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Irish gross misconduct case ‘demonstrates dangers of unconscious bias’

Out-Law News | 25 Feb 2022 | 3:01 pm | 2 min. read

The gross misconduct ruling of an Irish employment tribunal shows the dangers of unconscious bias in the workplace, according to one legal expert. 

Paul Gary Dixon was dismissed for gross misconduct by furniture retailer DFS Trading Limited after an incident on 2 July 2020, when he called a warehouse colleague a “snowflake” and a “child brain” before allegedly rushing towards them with his fists clenched. He was suspended and later dismissed following a disciplinary meeting.

At a hearing of the Workplace Relations Commission (WRC) earlier this month, the WRC heard that the altercation involving Dixon, who had no previous behavioural or performance issues at work, had broken out only five minutes after the general manager had warned him about the “inappropriate manner” he used to address other staff members.

In response to being called a “snowflake” and a “child brain” a colleague insulted Dixon in return – before Dixon allegedly rushed towards the colleague with his fists clenched. Another worker who witnessed the incident said Dixon had raised his fists “like a boxer”. The general manager was forced to pull him away before any physical altercation could take place.

Jason McMenamin, employment expert at Pinsent Masons, said: “Often employees are not aware of bias and the impact of terminology. As part of an organisation’s D&I training colleagues should be encouraged to challenge their unconscious bias and to focus on inclusive behaviour and terminology.”

Later that day, two shift managers began a fact-finding meeting, and took statements from a number of employees who had witnessed the incident.  The general manager carried out an additional investigation on 14 July 2020. The general manager told the WRC that new facts that came to light during the initial fact-finding meeting had warranted a further investigation. Dixon was later suspended by the general manager, who said he feared a repeat of the incident could occur.

A senior manager in Belfast was appointed to hear the disciplinary meeting, which took place on 27 July. The senior manager overseeing the disciplinary meeting found that Dixon did not take ownership of his behaviour, and concluded that his actions amounted to gross misconduct. Dixon was dismissed four days later – a decision later upheld by an independent appeal manager.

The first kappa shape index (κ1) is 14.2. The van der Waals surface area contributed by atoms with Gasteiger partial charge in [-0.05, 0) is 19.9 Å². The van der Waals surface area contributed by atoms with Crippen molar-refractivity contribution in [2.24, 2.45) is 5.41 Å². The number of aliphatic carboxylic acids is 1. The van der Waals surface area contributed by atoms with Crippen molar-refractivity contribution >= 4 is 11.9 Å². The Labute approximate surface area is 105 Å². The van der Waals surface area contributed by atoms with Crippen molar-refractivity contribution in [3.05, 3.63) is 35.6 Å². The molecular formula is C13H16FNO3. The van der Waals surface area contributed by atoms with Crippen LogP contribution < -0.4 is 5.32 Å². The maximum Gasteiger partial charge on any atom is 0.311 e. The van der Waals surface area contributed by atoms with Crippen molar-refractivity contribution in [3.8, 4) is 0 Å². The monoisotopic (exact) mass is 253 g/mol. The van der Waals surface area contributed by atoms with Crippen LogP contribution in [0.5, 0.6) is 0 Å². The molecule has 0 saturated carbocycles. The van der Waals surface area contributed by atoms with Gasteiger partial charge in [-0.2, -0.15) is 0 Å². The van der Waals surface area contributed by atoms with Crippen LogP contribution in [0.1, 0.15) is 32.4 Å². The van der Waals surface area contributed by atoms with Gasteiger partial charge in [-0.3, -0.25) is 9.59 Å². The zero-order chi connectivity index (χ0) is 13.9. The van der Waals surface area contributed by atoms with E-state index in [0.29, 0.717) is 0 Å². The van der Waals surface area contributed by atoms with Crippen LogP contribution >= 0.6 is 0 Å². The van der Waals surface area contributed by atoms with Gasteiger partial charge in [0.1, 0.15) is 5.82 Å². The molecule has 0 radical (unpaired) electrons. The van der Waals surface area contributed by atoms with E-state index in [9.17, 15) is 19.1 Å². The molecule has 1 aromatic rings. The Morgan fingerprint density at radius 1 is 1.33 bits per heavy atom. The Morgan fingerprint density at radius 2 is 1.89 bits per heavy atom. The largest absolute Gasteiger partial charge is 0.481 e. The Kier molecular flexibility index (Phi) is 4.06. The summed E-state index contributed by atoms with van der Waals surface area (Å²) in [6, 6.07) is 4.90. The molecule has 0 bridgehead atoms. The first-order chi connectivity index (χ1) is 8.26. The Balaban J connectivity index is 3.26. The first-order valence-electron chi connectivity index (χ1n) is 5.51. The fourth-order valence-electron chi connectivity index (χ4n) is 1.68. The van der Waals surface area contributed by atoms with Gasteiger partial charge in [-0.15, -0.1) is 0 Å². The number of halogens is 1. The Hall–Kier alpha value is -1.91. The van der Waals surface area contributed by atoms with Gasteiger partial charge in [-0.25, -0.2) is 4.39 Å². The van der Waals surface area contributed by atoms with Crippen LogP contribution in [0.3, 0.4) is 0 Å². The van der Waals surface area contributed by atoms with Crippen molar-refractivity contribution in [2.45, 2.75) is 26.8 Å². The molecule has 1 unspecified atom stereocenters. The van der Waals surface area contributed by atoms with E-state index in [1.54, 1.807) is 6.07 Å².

At the WRC hearing, Dixon denied that he had acted in an aggressive manner and insisted that the decision to dismiss him was unfair, adding that there were no substantial grounds to justify it other than fabricated stories. He also said that the general manager and shift managers tasked with investigating the incident should not have been involved in the process, since they had either heard or seen the altercation.

But Flynn, the adjudicator, noted that, while the general manager and shift manager had been present during the incident, they only participated in the investigation stage and not the disciplinary or appeal stages. She added that the senior manager had also reinterviewed Dixon’s colleagues during the course of the disciplinary process. 

Flynn ruled that Dixon’s behaviour had amounted to gross misconduct and had been bad enough that “no reasonable employer could be expected to tolerate the continuance of the relationship for a minute longer”. She said his suspension prior to his dismissal was appropriate and that the decision by DFS to dismiss Dixon for gross misconduct had been reasonable and fair.

“Unconscious bias can affect recruitment and promotion decisions and have a negative impact on culture. To build a culture where everyone feels included, it is important that through training employees are given the confidence and tools to intervene and interrupt bias in the workplace in the correct manner,” McMenamin said.